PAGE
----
It should surprise no one that judges are receiving increased public scrutiny. After all, most of the once-admired political, social, and economic institutions of the United States have fallen from public grace like so many leaves in the fall. Confidence in public institutions, particularly in legislative and executive branch bureaucracies, is disturbingly low. In response, supporters of the Reinventing Government movement have sought, among other goals, to elevate the image of public service through gains in efficiency and responsiveness.
Performance measurement and customer-focused government are two of the many approaches that have been developed. If executive and legislative branch personnel are to be held to certain public performance standards, then it is but a small step to include the judiciary within the purview of accountability. Additional impetus for an evaluative examination of the judiciary has emerged from media coverage of court spectacles such as the O.J. Simpson murder case and the Oklahoma City bombing trials, as well as from the popularity of television programs such as Peoples' Court and Court T.V.
Initiated in Alaska in 1976, judicial performance evaluation (JPE) is a relatively recent phenomenon that has been established or is under development in nearly half of the states. JPE has received technical support and encouragement from the American Bar Association's Special Committee on the Evaluation of Judicial Performance (1985) which issued guidelines for evaluating judicial performance and from the National Center for State Courts which had helped distribute information and other assistance to the states on JPE methods and implementation.
The specific approach to appraising judges varies as to goals and purposes among jurisdictions but two primary objectives prevail: 1) to educate voters or appointing authorities, such as the governor, who are charged with the retention or reappointment of judges and/or 2) to improve the performance of sitting judges. States also vary in which aspects of performance are being scrutinized and the evaluative techniques or method employed but all JPE states must necessarily confront the critical and competing values of judicial independence versus judicial accountability.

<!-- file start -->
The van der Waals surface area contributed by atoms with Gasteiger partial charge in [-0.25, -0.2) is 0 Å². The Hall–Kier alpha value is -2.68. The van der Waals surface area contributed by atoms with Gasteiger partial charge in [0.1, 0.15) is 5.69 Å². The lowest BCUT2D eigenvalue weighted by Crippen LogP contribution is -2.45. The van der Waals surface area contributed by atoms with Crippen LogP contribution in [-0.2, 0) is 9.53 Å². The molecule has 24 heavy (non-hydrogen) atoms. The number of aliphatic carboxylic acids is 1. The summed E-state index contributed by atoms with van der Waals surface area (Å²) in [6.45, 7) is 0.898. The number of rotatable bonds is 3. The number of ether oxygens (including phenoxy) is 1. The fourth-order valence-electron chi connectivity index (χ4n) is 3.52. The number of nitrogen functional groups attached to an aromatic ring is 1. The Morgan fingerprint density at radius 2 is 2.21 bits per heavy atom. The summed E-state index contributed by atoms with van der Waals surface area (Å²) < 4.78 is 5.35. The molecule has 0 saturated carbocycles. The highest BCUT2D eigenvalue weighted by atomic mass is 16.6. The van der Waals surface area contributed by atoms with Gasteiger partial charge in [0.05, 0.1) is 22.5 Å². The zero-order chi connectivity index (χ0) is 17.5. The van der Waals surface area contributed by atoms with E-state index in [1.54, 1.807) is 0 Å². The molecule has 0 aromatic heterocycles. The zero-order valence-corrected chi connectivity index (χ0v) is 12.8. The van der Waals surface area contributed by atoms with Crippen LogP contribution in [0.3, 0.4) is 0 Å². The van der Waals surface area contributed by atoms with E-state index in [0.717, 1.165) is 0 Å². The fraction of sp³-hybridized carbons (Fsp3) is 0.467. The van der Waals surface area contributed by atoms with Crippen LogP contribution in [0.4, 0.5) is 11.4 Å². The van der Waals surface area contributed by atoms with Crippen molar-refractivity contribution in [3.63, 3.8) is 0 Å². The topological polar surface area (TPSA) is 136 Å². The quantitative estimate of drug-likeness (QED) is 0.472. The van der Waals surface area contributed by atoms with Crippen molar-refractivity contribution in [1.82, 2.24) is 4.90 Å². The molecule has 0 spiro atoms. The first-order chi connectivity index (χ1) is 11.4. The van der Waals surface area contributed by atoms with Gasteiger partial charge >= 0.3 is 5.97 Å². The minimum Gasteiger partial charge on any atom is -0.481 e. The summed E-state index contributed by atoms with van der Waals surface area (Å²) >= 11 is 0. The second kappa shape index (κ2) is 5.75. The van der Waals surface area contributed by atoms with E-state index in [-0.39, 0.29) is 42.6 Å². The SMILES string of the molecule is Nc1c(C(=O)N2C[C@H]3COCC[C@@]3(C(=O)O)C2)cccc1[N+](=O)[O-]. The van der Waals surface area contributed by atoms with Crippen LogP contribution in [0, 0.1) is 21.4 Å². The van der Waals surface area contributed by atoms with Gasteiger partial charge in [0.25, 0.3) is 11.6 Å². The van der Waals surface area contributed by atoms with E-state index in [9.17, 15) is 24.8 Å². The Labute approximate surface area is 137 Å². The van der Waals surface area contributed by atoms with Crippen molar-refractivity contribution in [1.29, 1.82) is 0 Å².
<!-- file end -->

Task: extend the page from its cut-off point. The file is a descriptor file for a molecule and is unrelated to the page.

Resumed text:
This article discusses the diffusion of JPE in the states, briefly assesses it in the context of professional performance appraisal, and examines some of its most important positive and negative aspects.
EVALUATION IN THE STATES
The formal assessment of judges' performance is largely a state phenomenon of the past two decades although JPE programs have been established in some municipal court systems (e.g., Dallas) and in the Navajo Nation courts. Approximately 23 states had some sort of JPE program in place or under development in early 1998. Written information was available on 17 of them, including all fully operational state programs. The following description and analysis is based on published reports by JPE states and on articles and reports in the professional legal literature.
Retention Election States. Five states with merit plan or "Missouri Plan" judicial selection systems have adopted JPE programs with the primary purpose of educating voters before judicial retention elections in which they are faced with a typical choice of "shall Judge X be retained in Office?" (Table 1). In all 19 merit plan states, retention elections have been characterized by low voter turnout, blamed at least partly on apathy and ignorance as to the quality of Judge X's performance. Little non-biased information has been available on the judge's voting record in most states.
Surveys of attorneys conducted by the state bar association are made publicly available in some states but such polls may suffer reliability and validity problems as well as a lack of credibility with the voting public. Judges seeking reappointment to the bench in merit plan states are constrained by ethics and information dissemination costs from educating voters as to their records. …